Anti-Fracking Hysteria at City Hall

Last night’s “town hall” on the unlikely possibility of oil-and-gas drilling within Bernalillo County and/or the City of Albuquerque went about as expected.

Albuquerque City Councilor Pat Davis, a Democrat running for Congress, touted his event as “not partisan,” then proceeded to introduce Bernalillo County Commissioner Debbie O’Malley (Democrat), Albuquerque City Councilor Isaac Benton (Democrat), Bernalillo County Treasurer Nancy Bearce (Democrat), New Mexico House of Representatives candidate Benton Howell (Democrat), New Mexico State Auditor candidate Brian Colón (Democrat), and New Mexico Commissioner of Public Lands candidate Garrett VeneKlasen (Democrat.)

Davis warned that the oil-and-gas industry’s operations are getting closer and closer to “precious and protected areas,” and bragged that since the Trump administration abandoned the Paris Agreement, local-government officials — like him! — have attempted to “fill the gap of leadership” in “climate change.” He then introduced the night’s sole speaker, Santa Fe geologist Donald T. Phillips, who went on a extended harangue about how fracking in the Albuquerque Basin of the Rio Grande Rift would almost certainly poison the Duke City’s drinking water.

Phillips noted, quite correctly, that the geology of the metro area is different than the northwest and southeast portions of the Land of Enchantment, where the state’s oil and gas are currently produced. If his presentation had been limited to a science-based exploration of why regulators should pay particular attention to the basin’s unique geology, Phillips might have done some good.

But as the above photo indicates, last night was about eco-apocalypticism, not science. Positioned at the entrance to the Vincent E. Griego Council Chambers were both 350.org, a nonprofit working to destroy the oil-and-gas industry, and Food & Water Watch, “the first U.S. national organization to call for a ban on fracking.” Both were distributing agiprop (“Exposing the Oil and Gas Industry’s False Jobs Promise for Shale Gas Development,” “The Social Costs Fracking”) and gathering petition signatures.

Phillips’s presentation, and answers to audience questions, revealed both his ignorance and laziness. He stressed fracking’s demand for water without disclosing that oil-and-gas producers consume “only a fraction of total industrial water use nationwide” and failed to note the growth of wastewater-recycling services. Phillips repeatedly made reference to the “chemicals” used in fracking fluid without explaining that the substances typically constitute less than 1 percent by volume, and that many of the additives frackers employ can be found in household products such as deodorant, soap, furniture polish, shampoo, and plastics.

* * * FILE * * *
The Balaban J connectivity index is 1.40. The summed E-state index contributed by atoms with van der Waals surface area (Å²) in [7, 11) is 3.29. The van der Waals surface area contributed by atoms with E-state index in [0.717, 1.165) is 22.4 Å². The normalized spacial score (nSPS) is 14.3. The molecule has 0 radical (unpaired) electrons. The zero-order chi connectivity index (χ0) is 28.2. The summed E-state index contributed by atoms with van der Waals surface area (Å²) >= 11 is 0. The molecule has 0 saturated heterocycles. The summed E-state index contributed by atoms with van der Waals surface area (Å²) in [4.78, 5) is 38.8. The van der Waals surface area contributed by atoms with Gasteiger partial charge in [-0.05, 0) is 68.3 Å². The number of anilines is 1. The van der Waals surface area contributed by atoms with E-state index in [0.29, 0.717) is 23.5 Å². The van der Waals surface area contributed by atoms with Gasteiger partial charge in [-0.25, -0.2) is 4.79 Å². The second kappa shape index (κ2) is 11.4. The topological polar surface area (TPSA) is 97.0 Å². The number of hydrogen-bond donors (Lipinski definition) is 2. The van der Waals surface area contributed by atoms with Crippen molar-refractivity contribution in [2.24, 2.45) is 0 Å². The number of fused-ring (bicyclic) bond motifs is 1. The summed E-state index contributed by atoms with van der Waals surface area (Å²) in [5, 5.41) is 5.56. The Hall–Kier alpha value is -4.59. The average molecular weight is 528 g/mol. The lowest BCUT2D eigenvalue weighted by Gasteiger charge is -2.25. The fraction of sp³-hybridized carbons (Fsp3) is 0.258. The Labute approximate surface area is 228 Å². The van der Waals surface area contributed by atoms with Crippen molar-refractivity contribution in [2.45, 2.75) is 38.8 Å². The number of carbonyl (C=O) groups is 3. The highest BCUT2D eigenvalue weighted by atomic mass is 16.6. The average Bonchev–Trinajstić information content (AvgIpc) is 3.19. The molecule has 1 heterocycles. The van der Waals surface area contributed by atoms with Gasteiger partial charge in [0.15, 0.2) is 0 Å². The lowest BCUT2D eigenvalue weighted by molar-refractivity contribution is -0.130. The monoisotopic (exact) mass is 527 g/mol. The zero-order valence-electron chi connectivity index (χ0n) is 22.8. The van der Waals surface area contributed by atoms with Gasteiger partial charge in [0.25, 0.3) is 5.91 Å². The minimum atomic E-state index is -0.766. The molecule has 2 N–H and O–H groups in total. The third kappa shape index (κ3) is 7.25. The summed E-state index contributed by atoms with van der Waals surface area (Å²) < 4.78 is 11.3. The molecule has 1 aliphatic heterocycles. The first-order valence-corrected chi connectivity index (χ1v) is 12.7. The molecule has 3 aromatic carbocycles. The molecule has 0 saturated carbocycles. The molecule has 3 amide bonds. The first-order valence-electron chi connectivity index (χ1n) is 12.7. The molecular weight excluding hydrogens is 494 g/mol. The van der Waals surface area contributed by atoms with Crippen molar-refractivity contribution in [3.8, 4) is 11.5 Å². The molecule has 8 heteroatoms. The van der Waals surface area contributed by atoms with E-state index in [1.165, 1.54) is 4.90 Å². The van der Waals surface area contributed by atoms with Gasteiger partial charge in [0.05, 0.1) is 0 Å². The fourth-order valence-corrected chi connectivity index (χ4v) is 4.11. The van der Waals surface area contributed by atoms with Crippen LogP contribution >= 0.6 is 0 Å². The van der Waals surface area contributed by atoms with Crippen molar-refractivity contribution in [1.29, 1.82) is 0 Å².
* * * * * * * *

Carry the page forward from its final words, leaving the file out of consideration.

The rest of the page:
Phillips veered into severe malpractice when he touted the “major problems” he claimed fracking caused in Wind River, Wyoming and Pennsylvania’s “Dimock County.” (Dimock is a township, not a county.) Phillips touted a Stanford University study that alleged contamination in Wind River, but failed to mention that the area has had water-quality problems for decades. In addition, Wyoming’s environmental regulators have concluded that “it is unlikely that hydraulic fracturing has caused any impacts to … water-supply wells.” As for Dimock, despite many years of analysis, “at no time did … government or private agencies testing find any fracking chemicals in any of the wells.” Cabot Oil & Gas has even “filed a $5 million suit against Dimock resident Ray Kemble and his lawyers, arguing that they tried to extort Cabot through a frivolous lawsuit.”

Attendees, as Davis noted, were not a cross-section of the ABQ metroplex’s residents, but “a lot of friendly faces” who have agitated against Sandoval County’s proposed oil-and-gas regulations. Cluelessness was the norm. (Two actual questions: “Do they need anyone’s permission to do this?” “What is the methane used for that they get?”)

All in all, the event was a taxpayer-subsidized, laughably one-sided farce about a revolutionary energy-production process that has yielded big bucks for green hysterics — and photo ops for Hollywood ignoramuses — but very little water pollution. Next up for Phillips: a repeat performance before the Mid-Region Council of Governments. Let’s hope that his presentation to the “multi-county governmental agency” is balanced by a speaker who’s interested to drilling down to the facts about fracking.

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21 Replies to “Anti-Fracking Hysteria at City Hall”

  1. Great article, Dowd. There was probably not a single person at that meeting who doesn’t enjoy the benefits of clean, abundant natural gas. Not to mention the tax revenues and jobs this industry brings to our state! We posted this article, with the link, on our East Mountain Neighborhood Assoc. site, because a couple of our neighbors were using the site to advertise this meeting and the talk about the “dangers” of fracking.

    We are fortunate to have the RGF working so hard for New Mexico, and we thank you!

  2. It would be nice, every once in a blue moon, to hear an actual fact based and nuanced discussion of this issue. There are some legitimate concerns with any sort of oil and gas drilling and some specific to fracking. Unfortunately, these seem to get buried in the hysteria.

    There are cases of groundwater contamination from oil and gas drilling primarily due to cracked casing and/or bad cement jobs. This isn’t a fracking specific issue, in fact it isn’t even an oil and gas specific issue, since there are cases where poorly developed water wells have led to contamination of deep aquifers from contaminated aquifers at different levels. This is a question of insuring that wells are well designed and tested.